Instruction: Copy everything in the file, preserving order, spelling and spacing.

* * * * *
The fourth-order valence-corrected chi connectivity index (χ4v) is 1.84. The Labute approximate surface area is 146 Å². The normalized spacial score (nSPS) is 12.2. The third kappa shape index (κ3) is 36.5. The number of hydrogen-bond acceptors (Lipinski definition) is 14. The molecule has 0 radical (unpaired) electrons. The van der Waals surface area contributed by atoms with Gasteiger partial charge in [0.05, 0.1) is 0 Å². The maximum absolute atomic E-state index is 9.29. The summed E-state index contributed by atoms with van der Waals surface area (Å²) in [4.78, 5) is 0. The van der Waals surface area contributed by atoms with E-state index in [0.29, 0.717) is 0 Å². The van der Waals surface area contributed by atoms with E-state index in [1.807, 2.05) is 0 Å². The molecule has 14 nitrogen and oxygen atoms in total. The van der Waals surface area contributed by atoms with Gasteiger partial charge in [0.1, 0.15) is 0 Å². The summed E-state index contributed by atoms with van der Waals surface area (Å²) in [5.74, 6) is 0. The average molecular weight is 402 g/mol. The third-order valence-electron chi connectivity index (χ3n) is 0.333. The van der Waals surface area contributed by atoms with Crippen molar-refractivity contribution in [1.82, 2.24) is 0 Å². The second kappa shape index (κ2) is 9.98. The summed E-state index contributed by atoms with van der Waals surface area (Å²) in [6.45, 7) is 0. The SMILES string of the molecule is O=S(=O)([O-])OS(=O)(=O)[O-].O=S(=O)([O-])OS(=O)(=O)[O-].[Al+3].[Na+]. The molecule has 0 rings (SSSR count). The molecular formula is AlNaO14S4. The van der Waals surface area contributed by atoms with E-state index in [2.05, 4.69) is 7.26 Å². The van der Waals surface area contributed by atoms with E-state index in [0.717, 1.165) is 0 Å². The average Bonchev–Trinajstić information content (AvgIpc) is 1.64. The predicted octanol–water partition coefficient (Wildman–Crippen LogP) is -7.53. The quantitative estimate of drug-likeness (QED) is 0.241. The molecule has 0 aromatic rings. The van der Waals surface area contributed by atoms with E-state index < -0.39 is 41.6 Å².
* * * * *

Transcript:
The fourth-order valence-corrected chi connectivity index (χ4v) is 1.84. The Labute approximate surface area is 146 Å². The normalized spacial score (nSPS) is 12.2. The third kappa shape index (κ3) is 36.5. The number of hydrogen-bond acceptors (Lipinski definition) is 14. The molecule has 0 radical (unpaired) electrons. The van der Waals surface area contributed by atoms with Gasteiger partial charge in [0.05, 0.1) is 0 Å². The maximum absolute atomic E-state index is 9.29. The summed E-state index contributed by atoms with van der Waals surface area (Å²) in [4.78, 5) is 0. The van der Waals surface area contributed by atoms with E-state index in [0.29, 0.717) is 0 Å². The van der Waals surface area contributed by atoms with E-state index in [1.807, 2.05) is 0 Å². The molecule has 14 nitrogen and oxygen atoms in total. The van der Waals surface area contributed by atoms with Gasteiger partial charge in [0.1, 0.15) is 0 Å². The summed E-state index contributed by atoms with van der Waals surface area (Å²) in [5.74, 6) is 0. The average molecular weight is 402 g/mol. The third-order valence-electron chi connectivity index (χ3n) is 0.333. The van der Waals surface area contributed by atoms with Crippen molar-refractivity contribution in [1.82, 2.24) is 0 Å². The second kappa shape index (κ2) is 9.98. The summed E-state index contributed by atoms with van der Waals surface area (Å²) in [6.45, 7) is 0. The SMILES string of the molecule is O=S(=O)([O-])OS(=O)(=O)[O-].O=S(=O)([O-])OS(=O)(=O)[O-].[Al+3].[Na+]. The molecule has 0 rings (SSSR count). The molecular formula is AlNaO14S4. The van der Waals surface area contributed by atoms with E-state index in [2.05, 4.69) is 7.26 Å². The van der Waals surface area contributed by atoms with E-state index in [0.717, 1.165) is 0 Å². The average Bonchev–Trinajstić information content (AvgIpc) is 1.64. The predicted octanol–water partition coefficient (Wildman–Crippen LogP) is -7.53. The quantitative estimate of drug-likeness (QED) is 0.241. The molecule has 0 aromatic rings. The van der Waals surface area contributed by atoms with E-state index < -0.39 is 41.6 Å².